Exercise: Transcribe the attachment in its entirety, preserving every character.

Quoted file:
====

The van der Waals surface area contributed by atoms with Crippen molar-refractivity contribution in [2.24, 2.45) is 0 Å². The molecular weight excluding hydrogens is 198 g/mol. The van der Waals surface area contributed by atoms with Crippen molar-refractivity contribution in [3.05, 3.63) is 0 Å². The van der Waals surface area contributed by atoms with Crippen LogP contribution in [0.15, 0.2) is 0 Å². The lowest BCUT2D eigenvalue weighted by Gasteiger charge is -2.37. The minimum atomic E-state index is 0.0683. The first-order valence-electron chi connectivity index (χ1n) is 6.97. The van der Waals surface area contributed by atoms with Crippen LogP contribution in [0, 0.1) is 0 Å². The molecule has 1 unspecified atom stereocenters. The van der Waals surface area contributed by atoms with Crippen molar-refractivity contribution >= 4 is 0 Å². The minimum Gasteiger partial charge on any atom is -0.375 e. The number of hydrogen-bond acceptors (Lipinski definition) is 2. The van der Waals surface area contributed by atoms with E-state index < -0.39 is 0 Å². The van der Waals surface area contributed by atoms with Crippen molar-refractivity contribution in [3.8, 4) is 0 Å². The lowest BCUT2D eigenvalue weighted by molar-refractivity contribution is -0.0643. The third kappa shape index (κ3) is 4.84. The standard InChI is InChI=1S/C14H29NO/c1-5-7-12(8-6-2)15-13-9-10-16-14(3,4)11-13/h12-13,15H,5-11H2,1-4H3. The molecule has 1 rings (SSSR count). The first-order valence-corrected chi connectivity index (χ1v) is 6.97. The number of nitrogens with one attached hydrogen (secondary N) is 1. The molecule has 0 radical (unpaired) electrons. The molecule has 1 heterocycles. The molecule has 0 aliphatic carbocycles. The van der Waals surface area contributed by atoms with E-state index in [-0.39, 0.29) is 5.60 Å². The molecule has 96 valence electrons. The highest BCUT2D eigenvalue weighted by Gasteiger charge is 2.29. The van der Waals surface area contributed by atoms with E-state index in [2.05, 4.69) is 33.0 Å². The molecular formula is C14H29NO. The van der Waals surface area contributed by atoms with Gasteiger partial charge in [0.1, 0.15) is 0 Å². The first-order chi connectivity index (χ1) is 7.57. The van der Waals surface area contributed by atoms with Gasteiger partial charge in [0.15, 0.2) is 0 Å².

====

The van der Waals surface area contributed by atoms with Crippen molar-refractivity contribution in [2.24, 2.45) is 0 Å². The molecular weight excluding hydrogens is 198 g/mol. The van der Waals surface area contributed by atoms with Crippen molar-refractivity contribution in [3.05, 3.63) is 0 Å². The van der Waals surface area contributed by atoms with Crippen LogP contribution in [0.15, 0.2) is 0 Å². The lowest BCUT2D eigenvalue weighted by Gasteiger charge is -2.37. The minimum atomic E-state index is 0.0683. The first-order valence-electron chi connectivity index (χ1n) is 6.97. The van der Waals surface area contributed by atoms with Crippen LogP contribution in [0, 0.1) is 0 Å². The molecule has 1 unspecified atom stereocenters. The van der Waals surface area contributed by atoms with Crippen molar-refractivity contribution >= 4 is 0 Å². The minimum Gasteiger partial charge on any atom is -0.375 e. The number of hydrogen-bond acceptors (Lipinski definition) is 2. The van der Waals surface area contributed by atoms with E-state index < -0.39 is 0 Å². The van der Waals surface area contributed by atoms with Crippen molar-refractivity contribution in [3.8, 4) is 0 Å². The lowest BCUT2D eigenvalue weighted by molar-refractivity contribution is -0.0643. The third kappa shape index (κ3) is 4.84. The standard InChI is InChI=1S/C14H29NO/c1-5-7-12(8-6-2)15-13-9-10-16-14(3,4)11-13/h12-13,15H,5-11H2,1-4H3. The molecule has 1 rings (SSSR count). The first-order valence-corrected chi connectivity index (χ1v) is 6.97. The number of nitrogens with one attached hydrogen (secondary N) is 1. The molecule has 0 radical (unpaired) electrons. The molecule has 1 heterocycles. The molecule has 0 aliphatic carbocycles. The van der Waals surface area contributed by atoms with E-state index in [-0.39, 0.29) is 5.60 Å². The molecule has 96 valence electrons. The highest BCUT2D eigenvalue weighted by Gasteiger charge is 2.29. The van der Waals surface area contributed by atoms with E-state index in [2.05, 4.69) is 33.0 Å². The molecular formula is C14H29NO. The van der Waals surface area contributed by atoms with Gasteiger partial charge in [0.1, 0.15) is 0 Å². The first-order chi connectivity index (χ1) is 7.57. The van der Waals surface area contributed by atoms with Gasteiger partial charge in [0.15, 0.2) is 0 Å².